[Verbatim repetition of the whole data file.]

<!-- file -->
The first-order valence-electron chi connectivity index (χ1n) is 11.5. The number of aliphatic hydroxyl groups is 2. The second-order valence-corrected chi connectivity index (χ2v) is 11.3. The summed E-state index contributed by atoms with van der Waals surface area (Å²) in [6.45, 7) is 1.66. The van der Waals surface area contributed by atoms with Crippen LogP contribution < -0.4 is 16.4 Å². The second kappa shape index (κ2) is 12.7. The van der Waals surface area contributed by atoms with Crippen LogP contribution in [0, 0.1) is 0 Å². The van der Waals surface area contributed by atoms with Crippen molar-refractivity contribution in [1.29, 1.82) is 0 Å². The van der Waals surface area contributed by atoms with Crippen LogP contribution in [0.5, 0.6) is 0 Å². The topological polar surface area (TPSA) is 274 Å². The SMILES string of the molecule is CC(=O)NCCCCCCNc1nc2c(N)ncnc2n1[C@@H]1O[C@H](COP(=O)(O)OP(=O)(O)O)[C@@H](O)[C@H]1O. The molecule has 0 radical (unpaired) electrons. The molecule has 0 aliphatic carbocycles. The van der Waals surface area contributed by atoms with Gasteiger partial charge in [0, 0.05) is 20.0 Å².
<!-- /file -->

The first-order valence-electron chi connectivity index (χ1n) is 11.5. The number of aliphatic hydroxyl groups is 2. The second-order valence-corrected chi connectivity index (χ2v) is 11.3. The summed E-state index contributed by atoms with van der Waals surface area (Å²) in [6.45, 7) is 1.66. The van der Waals surface area contributed by atoms with Crippen LogP contribution < -0.4 is 16.4 Å². The second kappa shape index (κ2) is 12.7. The van der Waals surface area contributed by atoms with Crippen LogP contribution in [0, 0.1) is 0 Å². The van der Waals surface area contributed by atoms with Crippen molar-refractivity contribution in [1.29, 1.82) is 0 Å². The van der Waals surface area contributed by atoms with Crippen LogP contribution in [0.5, 0.6) is 0 Å². The topological polar surface area (TPSA) is 274 Å². The SMILES string of the molecule is CC(=O)NCCCCCCNc1nc2c(N)ncnc2n1[C@@H]1O[C@H](COP(=O)(O)OP(=O)(O)O)[C@@H](O)[C@H]1O. The molecule has 0 radical (unpaired) electrons. The molecule has 0 aliphatic carbocycles. The van der Waals surface area contributed by atoms with Gasteiger partial charge in [0, 0.05) is 20.0 Å².